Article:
Mt. Vernon Register-News

Opinion

August 10, 2013

Restraining orders don't go far enough

Consider the following scenario: A woman ends an abusive relationship with a boyfriend. She successfully applies for a permanent restraining order against him, and, as the law stands, a period of one to two weeks passes before that application gets a hearing. In the meantime, the woman receives only a temporary restraining order against her boyfriend, who is notified of her application and, with a proven history of violence, might seek revenge. In 33 states, that boyfriend is legally allowed to purchase a firearm before the restraining order on him becomes permanent.

All too often, we know how that story ends. In 2010, two-thirds of the women shot and killed in the United States were killed by an intimate partner, and the presence of guns in situations of domestic violence increases the risk of homicide for women by 500 percent.

Common sense says that people under temporary restraining orders shouldn’t be able to buy guns in the brief period before those restraining orders become permanent. Why does the law still allow such purchases in a significant majority of states?

Connecticut’s senators, Richard Blumenthal, D, and Chris Murphy, D, are working to close that perplexing loophole. The Domestic Violence Survivor Protection Act, which they plan to introduce next month, would impose a consistent standard across the nation to ban the sale of firearms to those with temporary restraining orders. This would make it more difficult for abusers to get access to guns in the volatile period between the time their partners take action to protect themselves and the time that protection is officially granted. The New York Times reported in March that at least five women in Washington state have been shot and killed over the past decade by an intimate partner in that limbo period — and that’s just one state. This bill might have saved their lives, and it will save lives if it is passed.

1
Text Only
Opinion
  • Close the tax loophole that sends US corporations overseas Since we last overhauled our federal tax code, in 1986, countries around the world have lowered their tax rates, leaving the United States with the highest corporate tax rate in the developed word. At the same time, the system has become full of inef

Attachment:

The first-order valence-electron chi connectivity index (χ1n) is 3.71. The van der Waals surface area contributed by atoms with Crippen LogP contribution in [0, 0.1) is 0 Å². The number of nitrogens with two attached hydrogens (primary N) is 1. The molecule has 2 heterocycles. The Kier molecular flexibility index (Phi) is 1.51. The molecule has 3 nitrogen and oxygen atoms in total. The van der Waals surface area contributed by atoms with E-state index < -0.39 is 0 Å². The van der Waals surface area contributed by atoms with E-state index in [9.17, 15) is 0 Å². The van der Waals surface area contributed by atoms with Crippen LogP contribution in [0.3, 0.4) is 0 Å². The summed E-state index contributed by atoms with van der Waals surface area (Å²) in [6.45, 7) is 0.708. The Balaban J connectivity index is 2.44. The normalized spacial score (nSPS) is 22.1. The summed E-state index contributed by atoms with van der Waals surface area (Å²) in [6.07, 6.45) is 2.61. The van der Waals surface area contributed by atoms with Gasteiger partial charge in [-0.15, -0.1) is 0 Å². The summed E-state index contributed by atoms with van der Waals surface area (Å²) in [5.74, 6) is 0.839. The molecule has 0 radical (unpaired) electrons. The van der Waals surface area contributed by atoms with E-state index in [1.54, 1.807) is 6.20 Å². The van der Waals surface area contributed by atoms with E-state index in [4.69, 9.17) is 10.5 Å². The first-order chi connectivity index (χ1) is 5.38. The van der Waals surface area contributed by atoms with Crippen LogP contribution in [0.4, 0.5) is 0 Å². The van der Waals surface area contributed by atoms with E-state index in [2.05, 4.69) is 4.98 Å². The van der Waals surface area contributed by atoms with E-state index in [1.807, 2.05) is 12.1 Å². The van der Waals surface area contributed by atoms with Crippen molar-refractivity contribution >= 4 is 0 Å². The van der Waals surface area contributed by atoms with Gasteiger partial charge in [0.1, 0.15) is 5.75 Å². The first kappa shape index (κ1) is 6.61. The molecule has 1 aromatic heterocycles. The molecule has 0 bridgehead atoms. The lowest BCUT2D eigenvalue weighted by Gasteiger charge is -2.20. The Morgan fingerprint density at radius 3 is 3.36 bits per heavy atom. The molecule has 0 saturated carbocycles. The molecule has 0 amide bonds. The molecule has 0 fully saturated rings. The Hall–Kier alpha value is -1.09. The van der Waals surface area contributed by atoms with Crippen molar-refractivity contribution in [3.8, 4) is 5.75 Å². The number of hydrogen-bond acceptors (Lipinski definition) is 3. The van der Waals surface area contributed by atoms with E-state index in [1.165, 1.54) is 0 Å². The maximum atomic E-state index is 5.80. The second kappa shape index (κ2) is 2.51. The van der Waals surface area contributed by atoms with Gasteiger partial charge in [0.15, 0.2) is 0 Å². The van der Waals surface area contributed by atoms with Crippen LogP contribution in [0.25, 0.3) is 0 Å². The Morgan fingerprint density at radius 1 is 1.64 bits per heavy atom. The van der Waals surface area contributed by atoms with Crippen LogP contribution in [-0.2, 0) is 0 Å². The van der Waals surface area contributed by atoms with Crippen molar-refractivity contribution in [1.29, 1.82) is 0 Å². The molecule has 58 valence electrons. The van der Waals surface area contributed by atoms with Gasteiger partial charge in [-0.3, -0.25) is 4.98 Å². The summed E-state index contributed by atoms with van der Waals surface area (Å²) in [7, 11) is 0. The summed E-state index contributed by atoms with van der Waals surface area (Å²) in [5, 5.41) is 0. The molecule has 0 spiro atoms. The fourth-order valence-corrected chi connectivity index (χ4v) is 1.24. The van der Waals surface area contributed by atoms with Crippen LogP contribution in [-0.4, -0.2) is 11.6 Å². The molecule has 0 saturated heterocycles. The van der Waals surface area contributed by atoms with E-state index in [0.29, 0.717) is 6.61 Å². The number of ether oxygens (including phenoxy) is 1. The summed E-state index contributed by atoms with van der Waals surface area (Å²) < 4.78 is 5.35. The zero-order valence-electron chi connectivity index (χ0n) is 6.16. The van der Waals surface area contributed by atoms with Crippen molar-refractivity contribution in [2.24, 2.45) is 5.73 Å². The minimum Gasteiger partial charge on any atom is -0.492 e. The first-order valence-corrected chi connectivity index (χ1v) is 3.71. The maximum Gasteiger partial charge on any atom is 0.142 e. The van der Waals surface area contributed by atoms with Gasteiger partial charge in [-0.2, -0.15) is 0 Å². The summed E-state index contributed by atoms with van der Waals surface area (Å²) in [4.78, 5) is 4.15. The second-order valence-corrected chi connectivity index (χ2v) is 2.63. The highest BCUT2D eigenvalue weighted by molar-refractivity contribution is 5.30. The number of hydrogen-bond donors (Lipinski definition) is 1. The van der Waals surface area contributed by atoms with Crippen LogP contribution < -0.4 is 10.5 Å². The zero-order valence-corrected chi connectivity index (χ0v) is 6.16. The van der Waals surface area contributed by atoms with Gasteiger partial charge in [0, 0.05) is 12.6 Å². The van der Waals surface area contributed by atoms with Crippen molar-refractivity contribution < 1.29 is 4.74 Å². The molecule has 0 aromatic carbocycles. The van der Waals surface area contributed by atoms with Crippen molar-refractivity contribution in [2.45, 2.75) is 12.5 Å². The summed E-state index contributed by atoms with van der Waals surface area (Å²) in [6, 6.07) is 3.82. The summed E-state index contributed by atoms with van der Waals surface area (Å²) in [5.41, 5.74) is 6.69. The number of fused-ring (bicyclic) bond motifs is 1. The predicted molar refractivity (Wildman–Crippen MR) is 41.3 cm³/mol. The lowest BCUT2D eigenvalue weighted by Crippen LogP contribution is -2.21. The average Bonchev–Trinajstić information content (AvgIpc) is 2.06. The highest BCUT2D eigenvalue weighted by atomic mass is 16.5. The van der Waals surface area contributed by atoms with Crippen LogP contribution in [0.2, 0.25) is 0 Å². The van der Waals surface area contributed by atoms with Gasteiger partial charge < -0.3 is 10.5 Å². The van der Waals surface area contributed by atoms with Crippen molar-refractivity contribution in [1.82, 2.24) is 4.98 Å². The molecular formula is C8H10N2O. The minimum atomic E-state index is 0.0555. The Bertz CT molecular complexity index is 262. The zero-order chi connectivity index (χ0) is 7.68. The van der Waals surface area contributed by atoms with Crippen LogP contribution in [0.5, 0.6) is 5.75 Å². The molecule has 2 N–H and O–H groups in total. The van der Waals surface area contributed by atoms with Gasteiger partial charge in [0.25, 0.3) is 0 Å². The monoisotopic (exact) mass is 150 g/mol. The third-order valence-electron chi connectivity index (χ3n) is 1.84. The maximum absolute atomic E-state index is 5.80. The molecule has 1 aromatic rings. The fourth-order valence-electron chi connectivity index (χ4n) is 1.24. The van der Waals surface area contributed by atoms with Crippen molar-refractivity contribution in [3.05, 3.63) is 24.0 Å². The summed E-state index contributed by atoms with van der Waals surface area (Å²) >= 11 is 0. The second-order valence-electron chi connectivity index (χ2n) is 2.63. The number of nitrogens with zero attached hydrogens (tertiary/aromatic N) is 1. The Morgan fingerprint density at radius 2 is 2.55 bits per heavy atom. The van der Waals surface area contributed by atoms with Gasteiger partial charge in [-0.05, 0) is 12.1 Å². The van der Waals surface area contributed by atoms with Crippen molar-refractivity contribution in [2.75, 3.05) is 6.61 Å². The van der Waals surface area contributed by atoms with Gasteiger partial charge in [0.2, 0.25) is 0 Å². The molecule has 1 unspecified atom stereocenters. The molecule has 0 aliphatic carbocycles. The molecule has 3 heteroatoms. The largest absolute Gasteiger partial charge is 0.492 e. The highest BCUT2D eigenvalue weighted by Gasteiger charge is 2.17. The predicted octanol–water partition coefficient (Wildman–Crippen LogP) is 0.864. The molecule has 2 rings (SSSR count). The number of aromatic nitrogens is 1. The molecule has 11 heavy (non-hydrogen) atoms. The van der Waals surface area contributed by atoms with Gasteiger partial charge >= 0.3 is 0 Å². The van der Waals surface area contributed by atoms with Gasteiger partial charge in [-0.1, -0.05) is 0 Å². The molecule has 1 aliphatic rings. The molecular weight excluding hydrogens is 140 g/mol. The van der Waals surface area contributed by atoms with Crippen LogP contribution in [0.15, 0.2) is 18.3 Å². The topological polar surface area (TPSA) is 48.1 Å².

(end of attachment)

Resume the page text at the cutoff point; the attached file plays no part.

July 29, 2014

  • Israel and the U.S.: Whose survival instinct is stronger? There’s something darkly coincidental in the fact that the latest weapon to be deployed against the survival instinct of both Israel and the United States is an alleged “heartlessness” when it comes to children. The people of Israel are castigated in

    July 29, 2014

  • College cost isn't big problem for poor students To judge by this summer’s banner policy proposals, the most important question for higher-education reform right now is giving students easier access to loans. But evidence from Canada suggests those changes won’t address the greater need: Getting mo

    July 29, 2014

  • Ducks, geese a blessing I would like to respond to the “Geese and ducks causing problems in Veterans Park” article that was published in the Mt. Vernon Register-News on July 16, 2014. I must share that I do understand that at times there have been a great number of the Cana

    July 29, 2014

  • Money not always the answer I really have to stop and think sometimes. I challenge my thought processes when I write these columns. I am having a hard time with this one. It appears to me that every time a governmental agency or any of the entities that spend other people’s mon

    July 29, 2014

  • Teachers unions' destructive behavior You can always count on the national teachers unions to behave badly at their annual conventions, and they certainly didn’t let us down this month. In doing so, however, they let down many of their members, along with students who are working hard to

    July 26, 2014

  • Workers of the world, curb your ambitions A group of Democrats introduced legislation this week to protect low-paid shift workers from last-minute changes in their schedules. The idea fits into an intriguing category of economic activism: Not trying to lift low-paid workers out of poverty, n

    July 26, 2014

  • State of the reunion ‘Katy! It’s been so long! How’ve you been?”My God, she’s gained so much weight I didn’t recognize her. It’s a good thing we’re all wearing nametags. I thought it was some distant cousin past due with triplets.“Bob! Long time, no see.”No hair, either.

    July 26, 2014

  • Fear indifference ‘Perhaps the Catholic church would volunteer to pony up some cash for the illegals’ care then? Hmm?”“Pope should stay out of it. Matter of civil laws, not church laws.”“Thinking that the pope should want the illegals to go to Argentina to get better

    July 25, 2014

  • A push for felon voting rights If advocates have their way, voting rights could be a new reality for the nation’s incarcerated.Full voting rights for felons is as hot a topic in Washington as voting rights in reverse pushed by voter-ID-tickled Republicans. But with new legislation

    July 25, 2014

Twitter Updates
Facebook
Stocks